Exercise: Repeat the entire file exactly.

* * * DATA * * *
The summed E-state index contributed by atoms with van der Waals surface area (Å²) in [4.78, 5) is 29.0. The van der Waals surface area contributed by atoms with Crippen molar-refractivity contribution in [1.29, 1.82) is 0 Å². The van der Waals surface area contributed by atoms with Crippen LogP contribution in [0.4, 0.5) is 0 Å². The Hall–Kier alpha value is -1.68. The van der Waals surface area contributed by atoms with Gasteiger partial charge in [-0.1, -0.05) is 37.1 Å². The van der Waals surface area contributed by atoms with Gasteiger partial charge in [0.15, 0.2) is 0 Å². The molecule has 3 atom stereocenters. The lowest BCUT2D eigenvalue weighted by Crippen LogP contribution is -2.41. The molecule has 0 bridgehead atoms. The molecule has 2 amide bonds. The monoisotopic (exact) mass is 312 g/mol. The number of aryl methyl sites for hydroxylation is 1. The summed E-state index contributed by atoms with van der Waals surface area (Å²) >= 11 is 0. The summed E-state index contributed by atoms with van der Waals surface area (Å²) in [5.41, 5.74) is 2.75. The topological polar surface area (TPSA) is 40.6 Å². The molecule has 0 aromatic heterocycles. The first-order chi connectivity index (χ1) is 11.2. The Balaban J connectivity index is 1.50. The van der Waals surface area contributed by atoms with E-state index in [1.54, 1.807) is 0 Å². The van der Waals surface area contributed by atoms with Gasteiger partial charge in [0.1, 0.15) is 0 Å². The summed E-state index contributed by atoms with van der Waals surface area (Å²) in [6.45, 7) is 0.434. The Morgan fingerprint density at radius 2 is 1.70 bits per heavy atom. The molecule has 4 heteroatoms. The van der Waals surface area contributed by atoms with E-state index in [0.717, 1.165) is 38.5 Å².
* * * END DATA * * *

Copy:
The summed E-state index contributed by atoms with van der Waals surface area (Å²) in [4.78, 5) is 29.0. The van der Waals surface area contributed by atoms with Crippen molar-refractivity contribution in [1.29, 1.82) is 0 Å². The van der Waals surface area contributed by atoms with Crippen LogP contribution in [0.4, 0.5) is 0 Å². The Hall–Kier alpha value is -1.68. The van der Waals surface area contributed by atoms with Gasteiger partial charge in [-0.1, -0.05) is 37.1 Å². The van der Waals surface area contributed by atoms with Gasteiger partial charge in [0.15, 0.2) is 0 Å². The molecule has 3 atom stereocenters. The lowest BCUT2D eigenvalue weighted by Crippen LogP contribution is -2.41. The molecule has 0 bridgehead atoms. The molecule has 2 amide bonds. The monoisotopic (exact) mass is 312 g/mol. The number of aryl methyl sites for hydroxylation is 1. The summed E-state index contributed by atoms with van der Waals surface area (Å²) >= 11 is 0. The summed E-state index contributed by atoms with van der Waals surface area (Å²) in [5.41, 5.74) is 2.75. The topological polar surface area (TPSA) is 40.6 Å². The molecule has 0 aromatic heterocycles. The first-order chi connectivity index (χ1) is 11.2. The Balaban J connectivity index is 1.50. The van der Waals surface area contributed by atoms with E-state index in [1.54, 1.807) is 0 Å². The van der Waals surface area contributed by atoms with Gasteiger partial charge in [0.1, 0.15) is 0 Å². The summed E-state index contributed by atoms with van der Waals surface area (Å²) in [6.45, 7) is 0.434. The Morgan fingerprint density at radius 2 is 1.70 bits per heavy atom. The molecule has 4 heteroatoms. The van der Waals surface area contributed by atoms with E-state index in [0.717, 1.165) is 38.5 Å².